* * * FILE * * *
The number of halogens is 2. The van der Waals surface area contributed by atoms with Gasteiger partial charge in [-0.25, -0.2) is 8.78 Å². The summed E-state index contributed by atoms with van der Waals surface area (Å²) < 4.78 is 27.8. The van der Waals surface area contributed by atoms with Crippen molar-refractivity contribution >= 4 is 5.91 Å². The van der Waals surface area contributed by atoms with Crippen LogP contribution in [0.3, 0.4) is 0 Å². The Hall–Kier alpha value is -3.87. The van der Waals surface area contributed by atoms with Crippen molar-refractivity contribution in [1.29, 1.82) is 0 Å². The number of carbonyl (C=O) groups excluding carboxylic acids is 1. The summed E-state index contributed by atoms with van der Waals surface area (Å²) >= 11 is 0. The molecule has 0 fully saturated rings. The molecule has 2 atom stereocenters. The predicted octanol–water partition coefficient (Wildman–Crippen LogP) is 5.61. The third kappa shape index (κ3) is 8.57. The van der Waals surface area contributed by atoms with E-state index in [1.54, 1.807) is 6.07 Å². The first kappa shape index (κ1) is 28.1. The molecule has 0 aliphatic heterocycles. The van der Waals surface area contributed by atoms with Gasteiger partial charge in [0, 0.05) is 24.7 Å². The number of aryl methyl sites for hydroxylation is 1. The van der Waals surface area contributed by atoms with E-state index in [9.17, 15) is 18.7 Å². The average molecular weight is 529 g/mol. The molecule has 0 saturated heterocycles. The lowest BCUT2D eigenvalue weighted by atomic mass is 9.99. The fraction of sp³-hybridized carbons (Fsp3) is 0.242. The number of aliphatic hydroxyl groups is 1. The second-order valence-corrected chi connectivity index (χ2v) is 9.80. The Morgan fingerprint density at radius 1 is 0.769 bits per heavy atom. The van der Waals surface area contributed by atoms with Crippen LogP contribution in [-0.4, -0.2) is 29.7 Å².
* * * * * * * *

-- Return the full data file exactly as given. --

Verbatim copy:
The number of halogens is 2. The van der Waals surface area contributed by atoms with Gasteiger partial charge in [-0.25, -0.2) is 8.78 Å². The summed E-state index contributed by atoms with van der Waals surface area (Å²) < 4.78 is 27.8. The van der Waals surface area contributed by atoms with Crippen molar-refractivity contribution >= 4 is 5.91 Å². The van der Waals surface area contributed by atoms with Crippen LogP contribution in [0.3, 0.4) is 0 Å². The Hall–Kier alpha value is -3.87. The van der Waals surface area contributed by atoms with Crippen molar-refractivity contribution in [1.29, 1.82) is 0 Å². The number of carbonyl (C=O) groups excluding carboxylic acids is 1. The summed E-state index contributed by atoms with van der Waals surface area (Å²) >= 11 is 0. The molecule has 0 fully saturated rings. The molecule has 2 atom stereocenters. The predicted octanol–water partition coefficient (Wildman–Crippen LogP) is 5.61. The third kappa shape index (κ3) is 8.57. The van der Waals surface area contributed by atoms with E-state index in [1.54, 1.807) is 6.07 Å². The first kappa shape index (κ1) is 28.1. The molecule has 0 aliphatic heterocycles. The van der Waals surface area contributed by atoms with Gasteiger partial charge in [0, 0.05) is 24.7 Å². The number of aryl methyl sites for hydroxylation is 1. The van der Waals surface area contributed by atoms with E-state index in [9.17, 15) is 18.7 Å². The average molecular weight is 529 g/mol. The molecule has 0 saturated heterocycles. The lowest BCUT2D eigenvalue weighted by atomic mass is 9.99. The fraction of sp³-hybridized carbons (Fsp3) is 0.242. The number of aliphatic hydroxyl groups is 1. The second-order valence-corrected chi connectivity index (χ2v) is 9.80. The Morgan fingerprint density at radius 1 is 0.769 bits per heavy atom. The van der Waals surface area contributed by atoms with Crippen LogP contribution in [-0.4, -0.2) is 29.7 Å².